And then when we talk about the electronics, you’re talking about the hardware and the software part of the product. You’d want to have high-end componentry for the hardware. And then from the software side, which is the coverage and firmwares and all that, you want to have a high-end investment in those areas so that you’re maintaining it as what best is possible, because the software side of it can slip away very quickly if you don’t stay on top of it.

Madeleine Winer: Updating TPMS tools is a huge topic for shops that we’ve talked with various TPMS manufacturers about. That’s definitely important to stay on top of coverage as well.

Greg Parker: Yeah, exactly. I think another challenge for the industry with TPMS, our tools, I think, again, if we went back five years ago, there was a big need for tools in the marketplace. Nowadays, there’s not as big a need. There’s a lot of tools in the marketplace. A lot of players have put a lot of tools into the marketplace. And now you’re in a situation where shops in some cases have two, three, four tools sitting around. They have tools they don’t even need. I think that with the emergence of auto location in TPMS, this changes the game, so to speak.

I mean, 70% of the cars in the marketplace today don’t even need an OBD2-capable tool. I mean, they basically have auto location. The requirement for tools in the marketplace is getting less. The importance of the tool is getting less. I would say the emphasis is more on the high quality of the sensor and less about the high quality of the tool itself, because you’re required to use the tool as much.

Madeleine Winer: Yeah, yeah, no, that’s interesting too. Sensors are, I mean gosh, changing so rapidly. We talked about universal sensors, but there’s TMS out in the market and stuff like that. Lots going on, that’s for sure. But Greg, I wanted to switch gears really quick to talk about some supply chain stuff. COVID pretty much destroyed people’s perceptions about the supply chain, if you will.

Greg Parker: Yes, it did.

Madeleine Winer: Today we have sort of an inflationary environment, and I think a lot of companies we talk to are still trying to find their footing in what does a post-COVID supply chain world look like, if you can even call it post-COVID. Can you describe Wegmann Automotive’s outlook for this year? And in general, how do you feel the tire market will fare the rest of this year after a slow first half of 2023?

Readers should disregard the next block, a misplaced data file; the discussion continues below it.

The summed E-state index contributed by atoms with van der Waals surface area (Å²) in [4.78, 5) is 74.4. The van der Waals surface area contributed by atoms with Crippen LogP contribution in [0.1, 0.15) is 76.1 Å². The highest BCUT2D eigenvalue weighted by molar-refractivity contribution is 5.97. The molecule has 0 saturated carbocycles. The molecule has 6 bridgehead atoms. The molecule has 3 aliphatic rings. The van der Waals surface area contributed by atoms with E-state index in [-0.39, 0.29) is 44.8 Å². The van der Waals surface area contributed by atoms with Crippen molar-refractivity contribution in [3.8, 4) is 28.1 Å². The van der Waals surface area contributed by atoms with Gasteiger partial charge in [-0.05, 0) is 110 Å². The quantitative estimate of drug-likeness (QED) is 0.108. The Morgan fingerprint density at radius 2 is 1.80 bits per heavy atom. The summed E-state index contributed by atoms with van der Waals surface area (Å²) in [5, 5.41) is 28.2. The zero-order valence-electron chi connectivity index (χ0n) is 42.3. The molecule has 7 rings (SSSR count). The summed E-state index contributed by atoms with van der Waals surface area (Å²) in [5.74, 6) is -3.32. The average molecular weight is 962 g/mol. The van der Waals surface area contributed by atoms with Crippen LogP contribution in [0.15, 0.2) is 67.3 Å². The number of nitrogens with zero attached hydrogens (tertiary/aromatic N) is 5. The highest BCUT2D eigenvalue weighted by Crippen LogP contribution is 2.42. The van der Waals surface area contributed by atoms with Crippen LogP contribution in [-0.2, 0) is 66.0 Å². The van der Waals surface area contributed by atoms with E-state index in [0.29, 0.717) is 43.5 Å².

Greg Parker: I think that going into 2020 and coming out of 2020, I think that no one could have expected the log jam of logistics that we had for a year or more, and then the log jam of inflation that I think has slowed, but is still there. We’re still seeing inflation. I think in materials we’re seeing premiums remain at all time highs. Even though you may see indexes going down, an index doesn’t necessarily always govern the final price, if you will. Similar to buying a brand new car, you have dealer markups and these types of things.

I think materials are continuing to stay at these elevated levels, although it’s hidden how they’re staying at these elevated levels. I think that for our business, we use a couple of metrics. We track fuel consumption on a weekly basis. This is numbers that are readily available by government, and then miles driven. Between those two, you can triangulate to a degree as best you can a lag measure for how many miles are being driven out there and what’s it look like for tires.

There was a short amount of time back in 2022 coming out of ’20 and ’21 where we saw miles driven in fuel consumption pop back up to those 2019 levels. I think people were tired of sitting at home and they wanted to go on vacation and they wanted to get out there. It only was sustained for about six or eight months and we’ve fallen down again. I think that that’s attributed to more people working at home, just a lot of variable factors in where we’re not back to those metrics of 2019. We’re seeing it fall about five to 10% right now relative to those 2018, 2019 numbers.

I think that that is an indicator of where the market’s at. I think that tires will remain down, just my personal opinion. I don’t see it climbing for the rest of the year. Unfortunately, we are heading into an election year in the United States, and who knows what that will bring. Historically, election years bring a lot of turmoil in the markets, and so we’ll really see what happens with the market over the next 18 months.

Madeleine Winer: Yeah, for sure. Lots of changes going on. Lots of things happening not only in the tire industry, but just in the economy in general. Lots to keep our eyes on for sure.

Greg Parker: That’s correct.

Madeleine Winer: Well, Greg, I have so enjoyed our conversation. I could pick your brain about tire service, wheel weights, TPMS for forever, but we’ll save that for SEMA when we see each other at SEMA. But just want to say…

Greg Parker: I’ll leave it with one final. As you know, I’m a SEMA volunteer and have been for 20 years. I’m very passionate about SEMA volunteerism to help promote our industry, if you will. Not necessarily just in SEMA. There’s other great organizations, TIA and others, but it’s been interesting to see our beloved tire hall and the changes it’s had over the last years. The Wheel and Tire Council is another passion of mine and something I encourage everybody out there who’s involved in the industry to get involved with. It’s a great organization.

Madeleine Winer: No, yes, definitely a good note to end on. I would echo those sentiments. Can’t wait to see you at SEMA this year. Greg, thanks so much for being on the podcast today. We really appreciate your time.

Greg Parker: Yeah, thank you so much for having me.